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An Overview of the Genitourinary System

The genitourinary system includes the reproductive and the urinary excretion organs. These are grouped together because of their proximity to each other.

The structure of the urinary tract includes the kidneys; two ureters, which are the tubes leading from the kidney to the bladder and the urethra, which is the tube leading from the bladder to the exterior of the body. The anatomy differs between men and women.

In the female, the urethra is between one or two inches long, and exits the body between the clitoris and the vagina. The internal reproductive organs include the vagina, uterus, ovaries, and fallopian tubes, and it is designed to carry out several functions such as reproduction.

Breasts are also included in this chapter, but only female breasts develop, this occurs during puberty; female sex hormones (estrogen) promotes breast development.

In the male, the urethra is about eight inches long and opens at the end of the penis. The urethra also provides an exit for the semen during the ejaculation. The internal genital organs include the testes, the epididymis, ductus deferens, and the ejaculatory duct. Associated glands include the prostate and seminal bulbo-urethral glands.

Diseases of the Genitourinary System

Combinations

Along with the detailed anatomy for this chapter there are some very detailed codes that combine disease process with symptoms. Some examples are:

N02.1 Recurrent and persistent hematuria with focal and segmental glomerular lesions

N06.7 Isolated proteinuria with diffuse crescentic glomerulonephritis

N30.01 Acute cystitis with hematuria

Laterality

Although we are dealing with anatomy that has laterality, the only codes in this chapter that specify right and left are in category N60 for breast cysts. It will be required to document which breast (right or left) or if both breasts are affected by the disease or condition.

Guidelines

The small amount of guidelines for this chapter all pertain to Chronic Kidney Disease (CKD) and parallel the guidelines from ICD-9. CKD is coded using category N18, all codes in this category require a 4th character. The 4th character is representative of the stage of CKD, for example: N18.3 is CKD, stage 3 (moderate).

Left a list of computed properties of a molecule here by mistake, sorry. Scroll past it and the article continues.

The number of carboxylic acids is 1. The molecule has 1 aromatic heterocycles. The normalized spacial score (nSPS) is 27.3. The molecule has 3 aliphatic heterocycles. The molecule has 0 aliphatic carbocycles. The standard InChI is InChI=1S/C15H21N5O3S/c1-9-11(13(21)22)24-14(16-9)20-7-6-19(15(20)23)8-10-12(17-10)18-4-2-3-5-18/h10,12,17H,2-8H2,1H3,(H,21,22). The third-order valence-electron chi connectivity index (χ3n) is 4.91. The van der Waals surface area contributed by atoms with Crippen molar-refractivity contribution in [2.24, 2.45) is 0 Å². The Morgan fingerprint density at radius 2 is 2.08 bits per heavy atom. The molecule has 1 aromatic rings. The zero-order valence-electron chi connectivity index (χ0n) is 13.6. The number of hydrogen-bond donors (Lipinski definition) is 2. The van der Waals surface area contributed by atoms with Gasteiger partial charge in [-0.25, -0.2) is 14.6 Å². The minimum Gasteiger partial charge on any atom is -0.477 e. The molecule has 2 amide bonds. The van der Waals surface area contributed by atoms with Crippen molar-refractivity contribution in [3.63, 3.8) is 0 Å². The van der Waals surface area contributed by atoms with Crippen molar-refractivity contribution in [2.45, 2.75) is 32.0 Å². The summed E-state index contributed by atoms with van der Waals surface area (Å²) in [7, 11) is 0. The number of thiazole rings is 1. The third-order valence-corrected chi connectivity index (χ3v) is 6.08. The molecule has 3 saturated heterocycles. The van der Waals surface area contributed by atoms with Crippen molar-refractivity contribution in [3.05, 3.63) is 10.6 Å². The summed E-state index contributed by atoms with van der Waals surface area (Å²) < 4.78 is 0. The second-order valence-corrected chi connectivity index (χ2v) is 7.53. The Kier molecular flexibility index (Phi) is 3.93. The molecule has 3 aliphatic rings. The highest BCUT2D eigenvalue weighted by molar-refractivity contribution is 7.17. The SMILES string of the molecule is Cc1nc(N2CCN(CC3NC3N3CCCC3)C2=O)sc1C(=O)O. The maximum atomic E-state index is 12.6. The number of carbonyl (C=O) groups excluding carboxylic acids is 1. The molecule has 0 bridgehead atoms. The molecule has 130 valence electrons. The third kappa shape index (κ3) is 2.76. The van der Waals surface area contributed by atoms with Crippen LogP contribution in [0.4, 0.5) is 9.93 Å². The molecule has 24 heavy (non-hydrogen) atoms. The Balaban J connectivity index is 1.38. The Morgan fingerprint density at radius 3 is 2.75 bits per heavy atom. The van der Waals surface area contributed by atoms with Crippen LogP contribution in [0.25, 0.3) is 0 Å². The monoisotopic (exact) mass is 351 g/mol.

Tabular specific guidelines instruct to code first any associated diabetic CKD (E08.22, E09.22, E10.22, E11.22, E13.22) or hypertensive CKD (I12.-,I13.-). Also use an additional code to identify kidney transplant status, if applicable (Z94.0). N18.6 for end stage renal disease has an additional use additional code note to identify dialysis status (Z99.2).

Tabular guidelines always take precedence over the general guidelines posted in the front of the manual.

Expanded Codes

As with other chapters in ICD-10 the Genitourinary System chapter has been expanded to include a specific section involving Intraoperative and postprocedural complications. Some examples from category N99 are:

N99.110 Postprocedural urethral stricture, male meatal

N99.520 Hemorrhage of other external stoma of urinary tract

N99.821 Postprocedural hemorrhage and hematoma of a genitourinary system organ or structure following other procedure.

ICD-10 also will require that physicians identify the symptoms of Menopause.

ICD-9 

627.2 Symptomatic Menopausal or female climacteric sates.

ICD-10

N95.1 Menopausal and female climacteric states

Use additional code for associated symptoms, such as:

N95.1 Insomnia

R45.4 Irritability

Use caution when looking up some of the conditions for this chapter as the Alphabetic Index does not always lead you directly to the correct combination code. Remember even though laterality abounds in ICD-10 it is not applied to many genitourinary codes. Consider yourself enlight10’d!